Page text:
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US-China Trade War: USTR Seeking Comments on Tariffs


Sep. 11 2019, Published 2:50 p.m. ET

Since Donald Trump was elected president in November 2016, we’ve seen some serious policy changes. Trump’s decisions have been more business-oriented, specifically, economic decisions that he hopes to “Make America Great Again.” Either his deals had to be lucrative for the American economy, or there was no deal from the Trump administration—even if that calls for a US-China trade war.

The Trump administration believes that economic ties with China are more favorable to the Chinese than to the American economy. The Office of the United States Trade Representative conducted an investigation under Section 301, which states that China’s policies are one-sided in matters of the transfer of technology, rights to intellectual property, and innovation, research, and development areas.

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The outcome of the Section 301 hearing

Arthur Tsao from the office of the US Trade Representative (or USTR) chaired the June 25 hearing. The objective of the Section 301 hearing was to discuss a potential increase in tariff rates on Chinese products. Tsao claims that this move would cover Chinese products worth over $550 billion.

The Executive Office of the President specifically targeted a 5% increase in tariffs, such as from 25% to 30% for $250 billion worth of items. This new policy should become effective on October 1.

The administration expects to increase duties on additional Chinese products valued over $300 billion. The tariff imposed on these goods will increase by 10%. Plus, some other imports from China already fall under the tariff net effective September 1.

The office of the US Trade Representative released a detailed report of these products. The Executive Office has passed an ordinance for the increased tariff rates. The Federal Register is calling for notice and comments until September 20, and you can submit a formal comment on the Federal Register.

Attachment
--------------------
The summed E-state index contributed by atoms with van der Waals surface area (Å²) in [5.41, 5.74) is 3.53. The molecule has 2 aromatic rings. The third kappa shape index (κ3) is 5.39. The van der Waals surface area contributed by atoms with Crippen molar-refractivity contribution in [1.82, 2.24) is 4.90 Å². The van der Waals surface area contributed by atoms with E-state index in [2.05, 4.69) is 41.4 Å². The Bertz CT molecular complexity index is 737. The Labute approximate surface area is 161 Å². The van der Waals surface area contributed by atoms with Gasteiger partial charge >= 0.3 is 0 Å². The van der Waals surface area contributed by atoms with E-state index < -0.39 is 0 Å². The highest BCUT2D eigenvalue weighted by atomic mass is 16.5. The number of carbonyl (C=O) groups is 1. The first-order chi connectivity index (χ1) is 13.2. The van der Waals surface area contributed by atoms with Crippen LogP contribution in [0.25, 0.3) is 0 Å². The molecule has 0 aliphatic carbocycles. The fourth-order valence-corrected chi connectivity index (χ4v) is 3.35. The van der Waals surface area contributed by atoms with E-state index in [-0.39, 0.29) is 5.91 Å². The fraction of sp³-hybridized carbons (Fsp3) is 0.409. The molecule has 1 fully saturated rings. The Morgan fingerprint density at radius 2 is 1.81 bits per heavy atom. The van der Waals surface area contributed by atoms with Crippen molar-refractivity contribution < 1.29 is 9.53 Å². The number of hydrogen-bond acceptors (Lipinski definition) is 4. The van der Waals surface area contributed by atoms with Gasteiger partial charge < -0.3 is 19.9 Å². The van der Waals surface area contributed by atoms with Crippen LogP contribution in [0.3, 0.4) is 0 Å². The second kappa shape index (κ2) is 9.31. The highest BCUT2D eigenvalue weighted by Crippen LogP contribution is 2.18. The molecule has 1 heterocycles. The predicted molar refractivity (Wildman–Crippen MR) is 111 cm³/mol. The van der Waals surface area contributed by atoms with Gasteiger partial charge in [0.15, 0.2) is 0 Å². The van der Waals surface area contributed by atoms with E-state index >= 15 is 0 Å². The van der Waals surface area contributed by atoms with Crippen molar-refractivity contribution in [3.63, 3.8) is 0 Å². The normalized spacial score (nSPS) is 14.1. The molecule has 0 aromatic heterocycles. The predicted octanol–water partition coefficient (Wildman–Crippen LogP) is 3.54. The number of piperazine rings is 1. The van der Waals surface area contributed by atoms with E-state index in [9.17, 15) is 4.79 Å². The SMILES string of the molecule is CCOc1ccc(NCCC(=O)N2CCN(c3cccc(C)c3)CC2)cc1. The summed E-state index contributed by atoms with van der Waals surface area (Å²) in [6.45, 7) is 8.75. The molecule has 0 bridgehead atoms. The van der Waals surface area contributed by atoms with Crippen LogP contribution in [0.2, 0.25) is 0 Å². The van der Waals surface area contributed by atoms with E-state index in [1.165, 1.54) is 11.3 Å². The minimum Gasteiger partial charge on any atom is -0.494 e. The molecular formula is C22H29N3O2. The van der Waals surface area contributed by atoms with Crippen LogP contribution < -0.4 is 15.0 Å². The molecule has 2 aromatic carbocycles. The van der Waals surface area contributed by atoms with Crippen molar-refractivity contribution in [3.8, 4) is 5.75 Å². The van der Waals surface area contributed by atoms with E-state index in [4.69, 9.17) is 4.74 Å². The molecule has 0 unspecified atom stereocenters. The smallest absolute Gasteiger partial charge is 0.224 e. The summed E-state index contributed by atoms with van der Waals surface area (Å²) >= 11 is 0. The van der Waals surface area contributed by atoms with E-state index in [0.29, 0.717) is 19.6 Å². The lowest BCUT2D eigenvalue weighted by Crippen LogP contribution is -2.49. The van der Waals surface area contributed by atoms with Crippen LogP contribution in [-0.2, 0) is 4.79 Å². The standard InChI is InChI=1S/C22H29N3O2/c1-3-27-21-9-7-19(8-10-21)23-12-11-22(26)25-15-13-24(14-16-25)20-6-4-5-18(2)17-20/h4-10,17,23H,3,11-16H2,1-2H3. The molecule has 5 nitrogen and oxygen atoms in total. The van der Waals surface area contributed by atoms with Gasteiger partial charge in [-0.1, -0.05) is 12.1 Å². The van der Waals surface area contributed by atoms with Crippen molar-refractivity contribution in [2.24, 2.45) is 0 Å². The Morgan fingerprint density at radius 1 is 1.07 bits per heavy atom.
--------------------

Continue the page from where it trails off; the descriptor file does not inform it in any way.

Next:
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China: What to expect in the months to come

Although many sectors will potentially face some heat, technology should be the sector in focus. Chinese tech companies have a huge role to play in the days to come. The country is expected to boost their own technology companies and reduce dependence on American companies. These geopolitical tensions can add value to some investors’ portfolios, and these companies are working to ensure that stakeholders have some form of assurance.

For example, Baidu (BIDU) is one stock to look out for. In May, Baidu’s stock price took a severe beating. It tanked by almost 30% within a week (from $153.70 on May 16 to $117.55 on May 20). Since then, its stock price has been revolving around the $110 mark.

With the increased tariffs, however, BIDU could very well turn toward domestic and other markets. Baidu has already announced a $200 million investment in Neusoft Holdings. Neusoft is an artificial intelligence company in Shenyang, China.

According to a September 10 report on CNBC, Independent Strategy’s president, David Roche, noted that Chinese Tech companies could outgrow their American counterparts. Roche added that China would do this within the next seven years.

Most Chinese technology companies rely on US suppliers for parts. With increased tariffs, Chinese demand for software, microchips, and other technological components from the US would gradually decline. So the dependence on domestic sources and other markets should force China to look for other alternatives.


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